To me it’s a no brainer.

The Second Period Switch

Interesting tweak to the lines to start the second period with Tobias Rieder moving to the top line, with Elias Lindholm sliding down to the second line to play with Mikael Backlund and Andrew Mangiapane.

Now let the jokes start …

Rieder is supposed to help the top line?

No it’s rescuing Lindholm from the sinking ship?

Or is it helping Mikael Backlund, a player that was clearly on to start the game.

But overall it seemed to work. The top line developed a cycle for the first time in the playoffs, and the second line had zone time with the additional support from Lindholm.

Gaudreau Popping

Good to see a little life in Johnny Gaudreau in this one.

He was moving his feet, seemed less perimeter and was creating for really the first time since we returned to play on August 1st. The Flames have been living on special teams, and the third line, a recipe that just can’t be sustained as the opposition starts to get ratcheted up so finding some life on the top line is a huge boon for the team.

Gaudreau is an electric player when he’s on, but he seems to have developed a huge disparity between his good and bad games. It sure appears to be a confidence issue, and if that’s the case maybe he’s finding it now.

Monahan Not

While Gaudreau is looking better, his center had a rough game, maybe his worst of the post season.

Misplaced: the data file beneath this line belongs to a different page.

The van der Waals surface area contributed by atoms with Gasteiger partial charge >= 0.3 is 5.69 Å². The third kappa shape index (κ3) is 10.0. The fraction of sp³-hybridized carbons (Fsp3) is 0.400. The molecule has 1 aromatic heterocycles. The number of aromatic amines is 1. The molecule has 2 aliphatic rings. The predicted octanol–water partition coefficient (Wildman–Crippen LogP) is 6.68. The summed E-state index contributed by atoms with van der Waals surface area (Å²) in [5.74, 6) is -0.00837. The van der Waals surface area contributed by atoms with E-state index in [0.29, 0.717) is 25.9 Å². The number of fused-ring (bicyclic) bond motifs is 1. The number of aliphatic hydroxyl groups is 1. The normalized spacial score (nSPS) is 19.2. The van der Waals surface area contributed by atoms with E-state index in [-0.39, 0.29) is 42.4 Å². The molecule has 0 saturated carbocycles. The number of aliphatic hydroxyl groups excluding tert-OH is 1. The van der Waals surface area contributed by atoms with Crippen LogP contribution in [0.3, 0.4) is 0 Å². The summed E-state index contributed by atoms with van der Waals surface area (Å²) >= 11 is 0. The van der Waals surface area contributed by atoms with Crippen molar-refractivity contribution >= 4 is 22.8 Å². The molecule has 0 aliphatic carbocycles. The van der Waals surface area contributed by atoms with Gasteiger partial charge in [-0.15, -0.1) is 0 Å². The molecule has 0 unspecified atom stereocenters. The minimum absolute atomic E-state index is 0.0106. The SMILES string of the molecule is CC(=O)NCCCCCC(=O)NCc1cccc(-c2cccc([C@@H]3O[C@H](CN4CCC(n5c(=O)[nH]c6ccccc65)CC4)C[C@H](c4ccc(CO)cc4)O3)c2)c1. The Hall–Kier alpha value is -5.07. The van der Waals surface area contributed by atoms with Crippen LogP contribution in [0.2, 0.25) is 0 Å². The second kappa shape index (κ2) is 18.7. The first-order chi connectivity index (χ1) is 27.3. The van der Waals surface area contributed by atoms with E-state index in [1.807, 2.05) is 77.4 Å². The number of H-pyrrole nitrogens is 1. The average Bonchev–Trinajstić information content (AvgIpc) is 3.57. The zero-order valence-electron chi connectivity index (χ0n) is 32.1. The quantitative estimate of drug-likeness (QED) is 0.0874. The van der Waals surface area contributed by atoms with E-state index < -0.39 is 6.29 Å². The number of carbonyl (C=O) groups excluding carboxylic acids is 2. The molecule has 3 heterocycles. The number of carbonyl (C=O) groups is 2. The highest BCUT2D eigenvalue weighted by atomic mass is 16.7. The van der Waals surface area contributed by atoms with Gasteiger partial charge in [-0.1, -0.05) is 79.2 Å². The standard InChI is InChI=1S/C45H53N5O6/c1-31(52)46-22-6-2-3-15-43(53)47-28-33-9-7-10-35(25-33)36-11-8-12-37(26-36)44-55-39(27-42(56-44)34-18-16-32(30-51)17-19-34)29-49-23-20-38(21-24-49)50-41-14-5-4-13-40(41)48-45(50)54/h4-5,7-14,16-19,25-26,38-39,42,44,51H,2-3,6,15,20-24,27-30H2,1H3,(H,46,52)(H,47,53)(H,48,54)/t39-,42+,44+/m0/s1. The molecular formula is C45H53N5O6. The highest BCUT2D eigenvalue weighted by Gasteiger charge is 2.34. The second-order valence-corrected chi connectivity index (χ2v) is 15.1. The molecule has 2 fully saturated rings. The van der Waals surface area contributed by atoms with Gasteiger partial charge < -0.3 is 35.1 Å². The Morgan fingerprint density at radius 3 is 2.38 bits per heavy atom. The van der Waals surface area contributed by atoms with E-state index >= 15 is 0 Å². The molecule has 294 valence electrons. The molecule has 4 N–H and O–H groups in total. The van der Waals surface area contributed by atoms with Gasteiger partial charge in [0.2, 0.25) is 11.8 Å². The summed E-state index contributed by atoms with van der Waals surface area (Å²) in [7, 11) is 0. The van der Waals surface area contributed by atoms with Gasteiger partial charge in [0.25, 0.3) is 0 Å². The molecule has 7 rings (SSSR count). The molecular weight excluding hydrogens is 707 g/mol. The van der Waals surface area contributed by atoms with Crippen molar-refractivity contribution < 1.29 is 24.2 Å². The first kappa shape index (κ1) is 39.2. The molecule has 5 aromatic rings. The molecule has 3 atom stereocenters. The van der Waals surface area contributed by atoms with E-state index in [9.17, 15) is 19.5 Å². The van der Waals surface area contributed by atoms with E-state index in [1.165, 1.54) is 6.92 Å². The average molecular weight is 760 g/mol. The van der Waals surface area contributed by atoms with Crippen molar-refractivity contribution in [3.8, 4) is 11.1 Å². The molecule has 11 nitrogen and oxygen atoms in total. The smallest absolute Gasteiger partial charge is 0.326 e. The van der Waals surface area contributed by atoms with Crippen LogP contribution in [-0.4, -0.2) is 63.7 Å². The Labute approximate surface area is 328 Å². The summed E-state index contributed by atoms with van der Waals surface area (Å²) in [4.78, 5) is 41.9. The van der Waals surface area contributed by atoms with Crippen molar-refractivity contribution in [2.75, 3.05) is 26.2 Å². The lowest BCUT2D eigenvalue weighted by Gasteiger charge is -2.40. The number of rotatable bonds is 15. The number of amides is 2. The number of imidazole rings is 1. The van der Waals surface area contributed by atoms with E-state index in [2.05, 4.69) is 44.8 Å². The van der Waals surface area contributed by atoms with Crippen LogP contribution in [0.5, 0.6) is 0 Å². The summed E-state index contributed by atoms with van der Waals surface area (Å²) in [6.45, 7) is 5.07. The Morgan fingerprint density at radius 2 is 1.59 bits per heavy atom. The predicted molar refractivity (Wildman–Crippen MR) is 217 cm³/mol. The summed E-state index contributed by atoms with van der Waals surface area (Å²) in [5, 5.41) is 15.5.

Sean Monahan looked disinterested at time, maybe frightened … or possibly hurt. He let up on loose pucks, turned away from contact, and looked to be one of the big factors in the Dallas go ahead goal in the third period. He lost a puck battle, and then didn’t fight through his check to take away the passing lane creating the shot from the point and Klinberg goal.

If he’s hurt he’s hurt.

But if he’s not he’s got to man up.

Special Teams

A tight playoff game is often decided by special teams, and that was the case again today in the loss to the Stars.

The Flames failed on all four of their chances, and were victimized by a short handed goal to open the scoring for the Stars. Dallas was 0/2 on their two chances.

The Calgary powerplay at 5 on 4 only created on high danger chance, and they gave one up as well. That’s about five minutes of wasted opportunity for the Flames.

Counting Stats

Team Stats:
Shots – Flames 29 Stars 32
Face Offs – Flames 57%
Special Teams – Flames 0/4 Stars 0/2

Player Stats:

Points – Only one guy with a point as Mikael Backlund’s goal was unassisted in the first period.
Plus/Minus – Andrew Mangiapane and Erik Gustaffson were the only skaters on the plus side of the afternoon.
Shots – Sam Bennett continues to impress, leading the team with five shots on goal.

Fancy Stats

A virtual tie in shot attempts five on five, though the Stars had the edge 57-56 (rounds to just 50%) on period splits of 65%/58% and 32% score effects playing a role of course. Dallas had 61% of the high danger chances and an xGF% of 53% through the game.

In all situations the Flames had 52% of the shot attempts, 38% of the high danger chances and a xGF% of just 46%.

More players on the positive side for the Flames in this one, as Mikael Backlund led the way with 64% in five on five shot attempts. Milan Lucic, Andrew Mangiapane and Rasmus Andersson were also in the 60s. Alan Quine was at the bottom of the pile with just 28%, his linemates Derek Ryan and Zach Rinaldo not much better.